In My Place Condemned He Stood

What is it about the Christian faith that sets it apart as the source of the greatest hope to a lost and dying world? What is it about Christians reflecting on the cross of Christ during this time of year, and then celebrating the resurrection of Jesus from the dead? What is it about a Nazarene carpenter being crucified by Romans soldiers to a beam of wood, only to three days later break the Roman seal of burial and cause billions of people through the centuries to believe in Him and follow Him? What’s at the center of all of this?

The heart of the Gospel (which being interpreted means Good News) message is that God saw the plight and predicament of the entire human race. He saw our hopelessness. He saw our being bound in sin and suffering. He saw our need for help, and hope and salvation. He saw, and He provided a solution, in the person of a Savior: one who saves His people.

All other religions and faith systems of the world essentially have people working their way to salvation, trying to rise up to a certain ethical, moral or religious standard, but never being assured of salvation, never being guaranteed life and hope. In Christianity, God, in the person of Jesus Christ, steps down into time and comes into the world—not to make us work for our salvation by our own merit, but to grant us the salvation that we as morally bankrupt and hopeless human beings could not earn on our own. Try as we may to earn our own salvation—as many have throughout the history of humankind—we will always fall short of the high and holy standards of God. So the Bible says, “For all have sinned and fallen short of the glory of God.” (Romans 3:23)

Religious Men and Ruling Men

Men have tried through the ages—religious men and ruling men—to earn and engineer salvation for themselves and their fellowmen. Their efforts have only resulted in more enslavement of the human race.

Among religious men I think of Siddhartha Gautama, the Buddha. As I observe the life of Siddhartha, I can’t help but notice, that his quest for truth and salvation may have come full circle after all that was said and done, so that in the end he seemed to arrive at no better conclusion than when he first began. At the time of his so-called enlightening, he is reported to have said “I am freed . . .”1 and “I abided diligent, ardent, self- resolute.”2 Many years later, on his deathbed, he said, “All component things in the world are changeable. They are not lasting. Work hard to gain your own salvation.” 3 Or as another version records, “The master opened his lips a last time, ‘All things individual die—strive earnestly­—to find liberation—’ his last faint words mingled and were lost in the breeze that stirred the sal trees.”4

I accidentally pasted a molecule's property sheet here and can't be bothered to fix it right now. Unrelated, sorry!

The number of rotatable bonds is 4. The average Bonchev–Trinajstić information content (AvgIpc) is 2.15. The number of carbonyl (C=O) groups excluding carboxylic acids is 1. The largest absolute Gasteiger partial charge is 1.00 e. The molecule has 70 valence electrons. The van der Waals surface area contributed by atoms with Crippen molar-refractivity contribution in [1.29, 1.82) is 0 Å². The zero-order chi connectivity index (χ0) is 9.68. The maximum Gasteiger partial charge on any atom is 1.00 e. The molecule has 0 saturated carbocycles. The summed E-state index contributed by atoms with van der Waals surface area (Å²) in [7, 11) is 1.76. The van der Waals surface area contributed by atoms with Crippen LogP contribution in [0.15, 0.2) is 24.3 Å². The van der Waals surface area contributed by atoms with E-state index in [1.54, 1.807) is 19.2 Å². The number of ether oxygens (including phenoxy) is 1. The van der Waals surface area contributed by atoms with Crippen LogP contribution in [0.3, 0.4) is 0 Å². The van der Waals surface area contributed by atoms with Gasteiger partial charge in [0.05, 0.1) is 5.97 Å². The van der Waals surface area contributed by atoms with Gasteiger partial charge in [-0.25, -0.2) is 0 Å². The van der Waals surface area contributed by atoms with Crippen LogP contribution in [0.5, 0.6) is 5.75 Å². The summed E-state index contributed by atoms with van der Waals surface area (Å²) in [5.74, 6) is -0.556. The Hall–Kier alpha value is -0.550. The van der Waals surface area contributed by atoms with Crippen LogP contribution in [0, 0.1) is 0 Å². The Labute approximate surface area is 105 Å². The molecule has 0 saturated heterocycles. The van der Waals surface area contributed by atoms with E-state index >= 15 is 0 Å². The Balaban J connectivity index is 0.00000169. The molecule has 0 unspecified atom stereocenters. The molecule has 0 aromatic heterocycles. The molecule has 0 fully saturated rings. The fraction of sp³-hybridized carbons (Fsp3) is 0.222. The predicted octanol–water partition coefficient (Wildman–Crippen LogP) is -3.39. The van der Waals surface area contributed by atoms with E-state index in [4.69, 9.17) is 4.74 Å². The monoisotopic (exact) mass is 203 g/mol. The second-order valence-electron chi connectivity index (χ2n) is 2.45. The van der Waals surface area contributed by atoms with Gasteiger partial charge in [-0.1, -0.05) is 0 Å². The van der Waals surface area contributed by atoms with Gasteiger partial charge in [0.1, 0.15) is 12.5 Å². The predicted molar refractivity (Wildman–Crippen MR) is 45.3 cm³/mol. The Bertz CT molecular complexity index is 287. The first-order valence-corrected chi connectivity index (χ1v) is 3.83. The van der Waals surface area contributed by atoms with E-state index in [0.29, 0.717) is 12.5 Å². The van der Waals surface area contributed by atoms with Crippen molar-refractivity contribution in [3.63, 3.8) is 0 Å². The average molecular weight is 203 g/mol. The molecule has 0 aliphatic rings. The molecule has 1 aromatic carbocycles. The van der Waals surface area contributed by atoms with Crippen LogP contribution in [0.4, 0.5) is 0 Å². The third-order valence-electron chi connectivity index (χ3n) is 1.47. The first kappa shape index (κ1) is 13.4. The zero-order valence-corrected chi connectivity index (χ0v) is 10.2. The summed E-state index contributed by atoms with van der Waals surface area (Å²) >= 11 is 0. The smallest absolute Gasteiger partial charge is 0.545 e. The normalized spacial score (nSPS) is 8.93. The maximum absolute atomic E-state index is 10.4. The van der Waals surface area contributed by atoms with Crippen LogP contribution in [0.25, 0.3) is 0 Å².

Several things are conspicuous about Siddhartha’s notion of salvation. First, it is something a person must gain for themselves by abiding “diligent, ardent,” and “self-resolute.” You must “work hard” to gain it, just as he did. But then, once you have, you still have no hope because—in his own words—all things, including the one who has gained his own salvation “die,” they are “changeable,” and “not lasting.” Where then has a person who has worked hard to earn his own salvation arrived, when at the end of his life he comes to die, and is trusting in that same hard work which is “changing” and “not lasting”? If the hard work is “not lasting,” has he not arrived at the same point where he began his quest for salvation, to once again begin that hard work? Isn’t this a circular notion of salvation? Hasn’t the person gone around in circles time and time again, only to come full circle each time, to a point of having no assurance of being saved or liberated?

Among ruling men who tried to be saviors of men, I think of Hitler, who through his fiery oratory, and diabolical media-driven propaganda, made the masses believe the lie that he was building them up, when in reality he was taking them all down with him to the abyss. Said Hitler to the German masses one day,

“All this is your doing. Without you Germany could never have been saved. Your courage and perseverance have earned you the right to consider yourselves the saviours of your people.”5